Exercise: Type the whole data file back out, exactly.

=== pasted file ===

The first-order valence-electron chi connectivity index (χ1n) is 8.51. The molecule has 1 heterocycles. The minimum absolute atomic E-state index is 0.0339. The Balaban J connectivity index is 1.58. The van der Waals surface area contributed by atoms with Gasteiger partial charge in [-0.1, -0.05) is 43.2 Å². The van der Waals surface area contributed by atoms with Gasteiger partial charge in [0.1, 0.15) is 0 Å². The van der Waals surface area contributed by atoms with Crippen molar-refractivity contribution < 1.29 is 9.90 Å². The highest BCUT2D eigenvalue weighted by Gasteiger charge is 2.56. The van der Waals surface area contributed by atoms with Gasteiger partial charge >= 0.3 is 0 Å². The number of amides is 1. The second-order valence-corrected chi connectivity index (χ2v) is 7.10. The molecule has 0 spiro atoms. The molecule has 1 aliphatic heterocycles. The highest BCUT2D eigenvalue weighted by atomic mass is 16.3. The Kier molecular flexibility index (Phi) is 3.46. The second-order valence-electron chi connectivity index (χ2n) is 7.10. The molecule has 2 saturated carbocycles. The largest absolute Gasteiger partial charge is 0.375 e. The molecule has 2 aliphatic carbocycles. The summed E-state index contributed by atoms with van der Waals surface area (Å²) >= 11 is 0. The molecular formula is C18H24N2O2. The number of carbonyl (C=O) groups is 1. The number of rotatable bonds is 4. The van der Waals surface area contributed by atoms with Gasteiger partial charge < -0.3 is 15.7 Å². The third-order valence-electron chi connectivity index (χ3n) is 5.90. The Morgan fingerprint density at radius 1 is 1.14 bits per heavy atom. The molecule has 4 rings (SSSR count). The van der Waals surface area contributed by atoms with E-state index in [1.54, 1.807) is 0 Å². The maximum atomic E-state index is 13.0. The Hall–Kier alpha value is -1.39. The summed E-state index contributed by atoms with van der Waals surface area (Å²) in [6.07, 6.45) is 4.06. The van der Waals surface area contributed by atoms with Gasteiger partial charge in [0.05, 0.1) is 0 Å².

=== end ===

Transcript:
The first-order valence-electron chi connectivity index (χ1n) is 8.51. The molecule has 1 heterocycles. The minimum absolute atomic E-state index is 0.0339. The Balaban J connectivity index is 1.58. The van der Waals surface area contributed by atoms with Gasteiger partial charge in [-0.1, -0.05) is 43.2 Å². The van der Waals surface area contributed by atoms with Gasteiger partial charge in [0.1, 0.15) is 0 Å². The van der Waals surface area contributed by atoms with Crippen molar-refractivity contribution < 1.29 is 9.90 Å². The highest BCUT2D eigenvalue weighted by Gasteiger charge is 2.56. The van der Waals surface area contributed by atoms with Gasteiger partial charge >= 0.3 is 0 Å². The number of amides is 1. The second-order valence-corrected chi connectivity index (χ2v) is 7.10. The molecule has 0 spiro atoms. The molecule has 1 aliphatic heterocycles. The highest BCUT2D eigenvalue weighted by atomic mass is 16.3. The Kier molecular flexibility index (Phi) is 3.46. The second-order valence-electron chi connectivity index (χ2n) is 7.10. The molecule has 2 saturated carbocycles. The largest absolute Gasteiger partial charge is 0.375 e. The molecule has 2 aliphatic carbocycles. The summed E-state index contributed by atoms with van der Waals surface area (Å²) >= 11 is 0. The molecular formula is C18H24N2O2. The number of carbonyl (C=O) groups is 1. The number of rotatable bonds is 4. The van der Waals surface area contributed by atoms with Gasteiger partial charge < -0.3 is 15.7 Å². The third-order valence-electron chi connectivity index (χ3n) is 5.90. The Morgan fingerprint density at radius 1 is 1.14 bits per heavy atom. The molecule has 4 rings (SSSR count). The van der Waals surface area contributed by atoms with E-state index in [1.54, 1.807) is 0 Å². The maximum atomic E-state index is 13.0. The Hall–Kier alpha value is -1.39. The summed E-state index contributed by atoms with van der Waals surface area (Å²) in [6.07, 6.45) is 4.06. The van der Waals surface area contributed by atoms with Gasteiger partial charge in [0.05, 0.1) is 0 Å².